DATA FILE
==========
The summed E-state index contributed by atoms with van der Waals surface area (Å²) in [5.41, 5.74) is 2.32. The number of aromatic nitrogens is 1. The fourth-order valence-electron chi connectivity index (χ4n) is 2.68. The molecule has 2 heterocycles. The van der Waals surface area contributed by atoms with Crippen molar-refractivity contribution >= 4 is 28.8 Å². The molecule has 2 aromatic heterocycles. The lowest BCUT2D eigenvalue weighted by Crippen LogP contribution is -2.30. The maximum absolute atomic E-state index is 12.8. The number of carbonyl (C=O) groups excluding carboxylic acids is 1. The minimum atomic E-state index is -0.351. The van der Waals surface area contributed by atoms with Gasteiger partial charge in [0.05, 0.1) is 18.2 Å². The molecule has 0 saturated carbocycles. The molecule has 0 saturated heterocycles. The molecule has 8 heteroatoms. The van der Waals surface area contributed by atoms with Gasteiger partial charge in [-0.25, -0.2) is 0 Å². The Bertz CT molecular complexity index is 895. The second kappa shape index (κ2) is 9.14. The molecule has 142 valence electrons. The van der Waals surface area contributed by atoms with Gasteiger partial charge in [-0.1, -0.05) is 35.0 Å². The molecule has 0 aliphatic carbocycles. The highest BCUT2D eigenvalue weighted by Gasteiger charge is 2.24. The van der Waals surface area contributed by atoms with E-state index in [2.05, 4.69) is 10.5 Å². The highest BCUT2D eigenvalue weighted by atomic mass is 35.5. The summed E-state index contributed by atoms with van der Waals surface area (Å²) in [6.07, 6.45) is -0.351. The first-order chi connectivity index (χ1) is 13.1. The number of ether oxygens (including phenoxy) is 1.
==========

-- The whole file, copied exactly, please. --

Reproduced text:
The summed E-state index contributed by atoms with van der Waals surface area (Å²) in [5.41, 5.74) is 2.32. The number of aromatic nitrogens is 1. The fourth-order valence-electron chi connectivity index (χ4n) is 2.68. The molecule has 2 heterocycles. The van der Waals surface area contributed by atoms with Crippen molar-refractivity contribution >= 4 is 28.8 Å². The molecule has 2 aromatic heterocycles. The lowest BCUT2D eigenvalue weighted by Crippen LogP contribution is -2.30. The maximum absolute atomic E-state index is 12.8. The number of carbonyl (C=O) groups excluding carboxylic acids is 1. The minimum atomic E-state index is -0.351. The van der Waals surface area contributed by atoms with Gasteiger partial charge in [0.05, 0.1) is 18.2 Å². The molecule has 0 saturated carbocycles. The molecule has 0 saturated heterocycles. The molecule has 8 heteroatoms. The van der Waals surface area contributed by atoms with Gasteiger partial charge in [-0.25, -0.2) is 0 Å². The Bertz CT molecular complexity index is 895. The second kappa shape index (κ2) is 9.14. The molecule has 142 valence electrons. The van der Waals surface area contributed by atoms with Gasteiger partial charge in [-0.1, -0.05) is 35.0 Å². The molecule has 0 aliphatic carbocycles. The highest BCUT2D eigenvalue weighted by Gasteiger charge is 2.24. The van der Waals surface area contributed by atoms with E-state index in [2.05, 4.69) is 10.5 Å². The highest BCUT2D eigenvalue weighted by atomic mass is 35.5. The summed E-state index contributed by atoms with van der Waals surface area (Å²) in [6.07, 6.45) is -0.351. The first-order chi connectivity index (χ1) is 13.1. The number of ether oxygens (including phenoxy) is 1.